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of perennial youth, joyous revel, and exhilaration. Hafiz can never be
the guide, though he may be the cheerer of mortals, adding more to
the gayety than to the wisdom of life. But both in the western and in
the eastern world Sa'di must always be looked upon as the guide and
enlightener of those who taste life, and love poetry. It has been said
by a wise man that poetry is the great instructor of mature minds.
Many a man turning away in weariness from the controversies, the
insincerities, and the pretentiousness of the intellectualists around
him, has exclaimed, "Give me my Horace." But Horace with all his
, his common sense, and his acuteness, is but the
representative of a narrow Roman coterie of the Augustan age. How
thin, flimsy, and unspiritual does he appear in comparison with the
marvellous depth, the spiritual insight, the tenderness and power of
expression which characterized Sa'di.
Sa'di had begun his life as a student of the Koran and became early
imbued with the quietism of Islam. The cheerfulness and exuberant
joy which characterize the poems he wrote before he reached his
fortieth year, had bubbled up under the repressions of severe
discipline and austerity. But the religion of Mohammed was soon
exchanged by him, under the guidance of a famous teacher, for the
wider and more transcendental system of Sufism. Within the area of
this magnificent scheme, the boldest ever formulated under the name
of religion, he found the liberty which his soul desired. Early discipline
had made him a morally sound man, and it is the goodness of Sa'di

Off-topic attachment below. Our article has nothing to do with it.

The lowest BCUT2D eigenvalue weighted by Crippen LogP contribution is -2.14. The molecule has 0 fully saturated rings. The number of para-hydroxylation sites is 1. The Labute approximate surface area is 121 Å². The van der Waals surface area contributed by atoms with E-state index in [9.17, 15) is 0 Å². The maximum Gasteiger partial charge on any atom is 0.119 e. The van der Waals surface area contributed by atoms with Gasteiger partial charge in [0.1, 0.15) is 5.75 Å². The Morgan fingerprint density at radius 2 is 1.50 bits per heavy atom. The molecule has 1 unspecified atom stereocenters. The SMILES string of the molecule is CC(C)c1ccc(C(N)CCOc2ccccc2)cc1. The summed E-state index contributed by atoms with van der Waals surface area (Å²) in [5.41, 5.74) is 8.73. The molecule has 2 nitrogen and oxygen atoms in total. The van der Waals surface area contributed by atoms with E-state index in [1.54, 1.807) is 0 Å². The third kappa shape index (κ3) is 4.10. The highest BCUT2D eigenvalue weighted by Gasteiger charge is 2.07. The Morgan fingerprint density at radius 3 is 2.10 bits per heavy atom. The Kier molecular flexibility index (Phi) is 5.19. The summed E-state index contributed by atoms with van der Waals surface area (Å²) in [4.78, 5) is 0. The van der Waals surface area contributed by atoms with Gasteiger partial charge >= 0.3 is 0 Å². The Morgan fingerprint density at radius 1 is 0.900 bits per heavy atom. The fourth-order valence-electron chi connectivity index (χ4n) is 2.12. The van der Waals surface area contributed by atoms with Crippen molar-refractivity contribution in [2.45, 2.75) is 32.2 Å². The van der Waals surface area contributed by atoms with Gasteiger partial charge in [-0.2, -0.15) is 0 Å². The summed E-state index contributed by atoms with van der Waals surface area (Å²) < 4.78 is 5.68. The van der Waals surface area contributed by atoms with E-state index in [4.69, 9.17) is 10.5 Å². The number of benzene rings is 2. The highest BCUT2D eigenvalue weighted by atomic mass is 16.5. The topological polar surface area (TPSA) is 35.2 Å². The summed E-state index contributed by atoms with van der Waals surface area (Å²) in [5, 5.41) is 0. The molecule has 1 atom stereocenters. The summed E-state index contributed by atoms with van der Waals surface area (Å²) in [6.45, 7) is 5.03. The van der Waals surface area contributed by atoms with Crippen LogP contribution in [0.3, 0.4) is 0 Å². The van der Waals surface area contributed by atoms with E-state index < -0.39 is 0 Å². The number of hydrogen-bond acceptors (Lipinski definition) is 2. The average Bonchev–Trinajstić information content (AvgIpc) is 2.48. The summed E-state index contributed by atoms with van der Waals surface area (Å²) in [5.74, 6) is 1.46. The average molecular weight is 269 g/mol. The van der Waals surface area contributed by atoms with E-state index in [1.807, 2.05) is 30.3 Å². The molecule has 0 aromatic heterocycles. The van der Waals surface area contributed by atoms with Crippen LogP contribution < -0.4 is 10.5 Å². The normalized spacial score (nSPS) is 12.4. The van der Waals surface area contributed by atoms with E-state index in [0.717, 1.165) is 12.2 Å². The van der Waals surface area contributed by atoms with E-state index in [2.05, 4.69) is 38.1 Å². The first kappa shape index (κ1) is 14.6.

that lends such a warm and endearing charm to his works. The last
finish was given to his intellectual training by the travels which he
took after the Tartar invasion desolated Persia, in the thirteenth
century. India, Arabia, Syria, were in turn visited. He found Damascus
a congenial halting-place, and lived there for some time, with an
increasing reputation as a sage and poet. He preached at Baalbec on
the fugitiveness of human life, on faith, love, and rest in God. He
wandered, like Jerome, in the wilderness about Jerusalem, and
worked as a slave in Africa in the trenches of Tripoli: he travelled the
length and breadth of Asia Minor. When he arrived back at Shiraz, he
had passed the limit of three-score years and ten, and there he
remained in his hermitage and his garden, to arrange the result of all
his studies, his experiences, and his sufferings, in that consummate
work which he has named the "Rose Garden," after the little
cultivated plot in which he spent his declining days and drew his last
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